My dad, Karl Nemvalts, lived the last third of his life in Freeland, Michigan, from the 1950s to the early 1970s. In my memory of that time, Freeland was small-town America, where everyone knew everyone else. Where my dad directed the school band and the church choir and taught German at the high school.
But he grew up in a different world, in Estonia (Eesti in the native language) in the 1910s and 1920s, in rural northern Europe. Where the winter ride to town — this was about as far north as Juneau, Alaska — would involve a horse-drawn sleigh. His dad was a country schoolmaster. The details are sketchy to me. I imagine farms surrounded by birches and pines as in northern Michigan or Canada — dirt roads, horses, bright winter moonlight, rustic houses heated with wood stoves, saunas down the hill by the pond....
photo2photo3photo4photo5Last Monday afternoon, May 9, 2011, I spent some time in Samuel P. Taylor State Park in Marin County, California, recording the sounds of a small side creek flowing down the north slope of Bolinas Ridge into Lagunitas Creek. I had been there the previous week with my friend Paul Vornhagen, and resolved to come back with some recording equipment to capture the sounds of the place while the creeks were still going strong with spring runoff. Here's the recording. Feel free to download it and put it on your iPod:
Here's how it works. The Democrats (Obama and Reid) make a policy proposal that they figure splits the difference between the Ds and the Rs. The Republicans counter with a policy proposal (see Paul Ryan) that's way to the right of anything they've proposed before. Then they negotiate from there, with the Tea Party wing of the Republican Party insisting on no compromise whatsoever. The final policy, arrived at through painful bipartisan negotiations, is — in spite of the fact that the Ds hold the presidency and a majority in the Senate (though not the currently-necessary supermajority) — well to the right of anything that George W. Bush could have pulled off.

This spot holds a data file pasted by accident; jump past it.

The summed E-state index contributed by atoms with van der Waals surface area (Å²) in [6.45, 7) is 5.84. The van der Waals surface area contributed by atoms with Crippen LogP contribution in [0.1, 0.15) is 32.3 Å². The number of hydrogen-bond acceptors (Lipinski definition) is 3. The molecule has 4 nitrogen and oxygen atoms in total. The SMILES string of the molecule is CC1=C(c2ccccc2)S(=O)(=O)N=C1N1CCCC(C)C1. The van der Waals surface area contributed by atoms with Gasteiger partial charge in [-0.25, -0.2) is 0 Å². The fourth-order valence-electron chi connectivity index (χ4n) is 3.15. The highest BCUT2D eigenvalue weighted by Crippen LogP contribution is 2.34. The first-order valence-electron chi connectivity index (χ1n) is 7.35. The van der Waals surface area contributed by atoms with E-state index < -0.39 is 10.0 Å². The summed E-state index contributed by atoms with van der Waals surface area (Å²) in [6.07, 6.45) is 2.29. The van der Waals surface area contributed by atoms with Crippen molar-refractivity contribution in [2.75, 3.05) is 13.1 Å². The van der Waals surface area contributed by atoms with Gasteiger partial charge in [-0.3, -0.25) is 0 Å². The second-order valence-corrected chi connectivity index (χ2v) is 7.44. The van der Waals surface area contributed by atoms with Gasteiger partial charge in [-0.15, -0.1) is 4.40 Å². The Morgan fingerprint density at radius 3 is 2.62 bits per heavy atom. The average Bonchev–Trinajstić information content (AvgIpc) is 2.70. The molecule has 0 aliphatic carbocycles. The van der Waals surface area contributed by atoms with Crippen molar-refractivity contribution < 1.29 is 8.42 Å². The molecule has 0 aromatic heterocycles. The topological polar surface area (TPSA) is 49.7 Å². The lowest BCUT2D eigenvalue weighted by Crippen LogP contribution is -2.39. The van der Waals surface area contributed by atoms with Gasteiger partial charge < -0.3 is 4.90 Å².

The climate is milder than you'd expect, considering the 51° north latitude — farther north than Vancouver or Calgary. The ocean currents temper the weather. When Connie and I visited in late March, we had expected the stereotypical fog and drizzle, but it was exceptionally sunny and warm, the grass was green, and the trees were budding out.
People are very courteous. If someone thinks they have inconvenienced you in any way (even if you are the one who has bumbled into their path) they will excuse themselves with a quick "sorry".
The city attracts people from all over the world, both as tourists and as residents. It's a totally happening, sexy, 21st-century, world cultural capital.
People smoke way too much, even compared with, say, Las Vegas. This in spite of the huge SMOKING KILLS labels on cigarette packs. Fortunately, smoking is banned in pubs and restaurants, though not at sidewalk tables just outside.
On February 6, 2011, the Huffington Post ran a story with the headline "Sarah Palin Blasts Obama's Handling Of Egypt". I admit up front that I never read it, and I'm not linking to it so that you, too, can have the pleasure of not reading it.
I would be surprised if Sarah Palin could find Egypt on a map, let alone have anything constructive, informative, or useful to say about it.
The key word in the headline is "blasts". Sarah Palin is very good at "blasting". If you were to read the article you would probably find that Sarah Palin doesn't think very highly of President Obama. But you knew that already.